HOUSTON - There have been only two category 4 hurricanes in Galveston's recorded history and the first hit while the island was at its prime. It was also at its weakest. Thousands of homes were built thanks to a boom in the economy. The only problem is that they were built at sea level. There was no seawall to protect them and no weather advisories to warn them. The Great Hurricane of 1900 hit before the era of weather satellites and reliable ship-to-shore reports so the city was completely blindsided. Cuba warned our early weather service that a hurricane was coming, but US officials chose to ignore the warnings, believing it would track away.
At the turn of the last century, census data was severely lacking so estimates are quite broad and equally horrible with between 8,000 and 12,000 dying. This loss of life happened in just a few hours. Most drowned from the 18 feet of storm surge. This event is still considered the worst natural disaster to ever strike the USA, in terms of loss of life.
Galveston did rebuild in an incredible comeback but most big businesses moved out and stayed out, seeking refuge inland to Houston. It was believed that tropical systems would have less detrimental impact up the Bay, as opposed to right on the water.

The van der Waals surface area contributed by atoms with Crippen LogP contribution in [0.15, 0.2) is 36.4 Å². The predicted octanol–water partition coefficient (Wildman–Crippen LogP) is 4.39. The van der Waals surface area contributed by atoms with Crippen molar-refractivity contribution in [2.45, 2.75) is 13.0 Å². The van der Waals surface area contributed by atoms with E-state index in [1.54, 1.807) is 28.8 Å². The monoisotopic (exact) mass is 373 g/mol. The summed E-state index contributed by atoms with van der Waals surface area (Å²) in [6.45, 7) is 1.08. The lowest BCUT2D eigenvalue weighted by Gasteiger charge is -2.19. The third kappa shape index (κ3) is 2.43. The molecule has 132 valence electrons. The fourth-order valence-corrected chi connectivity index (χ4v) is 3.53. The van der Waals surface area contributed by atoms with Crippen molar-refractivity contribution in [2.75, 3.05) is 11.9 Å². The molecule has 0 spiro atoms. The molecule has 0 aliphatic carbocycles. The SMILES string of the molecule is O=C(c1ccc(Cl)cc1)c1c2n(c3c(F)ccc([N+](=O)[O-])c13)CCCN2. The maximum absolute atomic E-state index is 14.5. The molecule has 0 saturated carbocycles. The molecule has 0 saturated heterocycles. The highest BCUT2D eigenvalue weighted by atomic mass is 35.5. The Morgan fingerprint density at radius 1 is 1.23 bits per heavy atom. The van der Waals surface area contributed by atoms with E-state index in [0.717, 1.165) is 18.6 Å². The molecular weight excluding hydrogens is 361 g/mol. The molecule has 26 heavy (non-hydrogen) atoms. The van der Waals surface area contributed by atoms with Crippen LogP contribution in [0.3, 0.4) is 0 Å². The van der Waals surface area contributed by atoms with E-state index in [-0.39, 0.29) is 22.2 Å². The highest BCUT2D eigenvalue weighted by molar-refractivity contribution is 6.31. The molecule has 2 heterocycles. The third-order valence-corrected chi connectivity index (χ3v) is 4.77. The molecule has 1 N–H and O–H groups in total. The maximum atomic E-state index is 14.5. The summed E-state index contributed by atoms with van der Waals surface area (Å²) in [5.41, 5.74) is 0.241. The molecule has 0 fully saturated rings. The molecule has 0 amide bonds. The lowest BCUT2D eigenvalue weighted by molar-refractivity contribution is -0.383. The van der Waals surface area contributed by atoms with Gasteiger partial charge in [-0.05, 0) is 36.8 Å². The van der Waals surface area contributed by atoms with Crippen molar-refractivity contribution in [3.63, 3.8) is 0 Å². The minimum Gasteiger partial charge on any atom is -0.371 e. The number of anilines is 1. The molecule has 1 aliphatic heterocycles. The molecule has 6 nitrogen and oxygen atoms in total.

Had the 1900 hurricane not struck (and a later category 4 hurricane just 15 years later), Galveston could have easily become the Manhattan Island of the south. While it is believed in 1915, the newly completed seawall and other efforts to fend off storm surge sea water, saved Galveston during that second big hurricane, it only confirmed the barrier island would not become a business center.
Big hurricanes made Houston what it is today.
While economically, Galveston is a shadow of what it could have been, in a visual sense it's probably more beautiful and peaceful than it ever would have been as a big city.